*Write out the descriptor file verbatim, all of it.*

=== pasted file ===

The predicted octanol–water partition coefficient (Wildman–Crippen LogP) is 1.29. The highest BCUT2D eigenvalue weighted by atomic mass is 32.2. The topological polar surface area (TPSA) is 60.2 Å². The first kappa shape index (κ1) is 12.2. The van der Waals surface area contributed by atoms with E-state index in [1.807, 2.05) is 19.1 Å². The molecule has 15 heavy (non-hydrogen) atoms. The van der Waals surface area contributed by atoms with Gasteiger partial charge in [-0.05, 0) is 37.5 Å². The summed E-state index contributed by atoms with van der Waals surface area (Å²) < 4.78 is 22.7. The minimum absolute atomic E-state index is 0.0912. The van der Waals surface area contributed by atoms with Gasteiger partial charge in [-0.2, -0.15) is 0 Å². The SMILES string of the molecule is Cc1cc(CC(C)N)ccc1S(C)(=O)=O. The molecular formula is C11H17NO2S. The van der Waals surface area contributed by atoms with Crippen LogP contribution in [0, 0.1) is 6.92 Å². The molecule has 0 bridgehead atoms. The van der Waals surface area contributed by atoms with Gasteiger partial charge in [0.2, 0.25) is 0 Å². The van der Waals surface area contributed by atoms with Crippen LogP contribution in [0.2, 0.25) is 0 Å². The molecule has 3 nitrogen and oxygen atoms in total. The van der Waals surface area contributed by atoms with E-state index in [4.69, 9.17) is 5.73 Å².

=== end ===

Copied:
The predicted octanol–water partition coefficient (Wildman–Crippen LogP) is 1.29. The highest BCUT2D eigenvalue weighted by atomic mass is 32.2. The topological polar surface area (TPSA) is 60.2 Å². The first kappa shape index (κ1) is 12.2. The van der Waals surface area contributed by atoms with E-state index in [1.807, 2.05) is 19.1 Å². The molecule has 15 heavy (non-hydrogen) atoms. The van der Waals surface area contributed by atoms with Gasteiger partial charge in [-0.05, 0) is 37.5 Å². The summed E-state index contributed by atoms with van der Waals surface area (Å²) < 4.78 is 22.7. The minimum absolute atomic E-state index is 0.0912. The van der Waals surface area contributed by atoms with Gasteiger partial charge in [-0.2, -0.15) is 0 Å². The SMILES string of the molecule is Cc1cc(CC(C)N)ccc1S(C)(=O)=O. The molecular formula is C11H17NO2S. The van der Waals surface area contributed by atoms with Crippen LogP contribution in [0, 0.1) is 6.92 Å². The molecule has 0 bridgehead atoms. The van der Waals surface area contributed by atoms with Gasteiger partial charge in [0.2, 0.25) is 0 Å². The van der Waals surface area contributed by atoms with Crippen LogP contribution in [0.2, 0.25) is 0 Å². The molecule has 3 nitrogen and oxygen atoms in total. The van der Waals surface area contributed by atoms with E-state index in [4.69, 9.17) is 5.73 Å².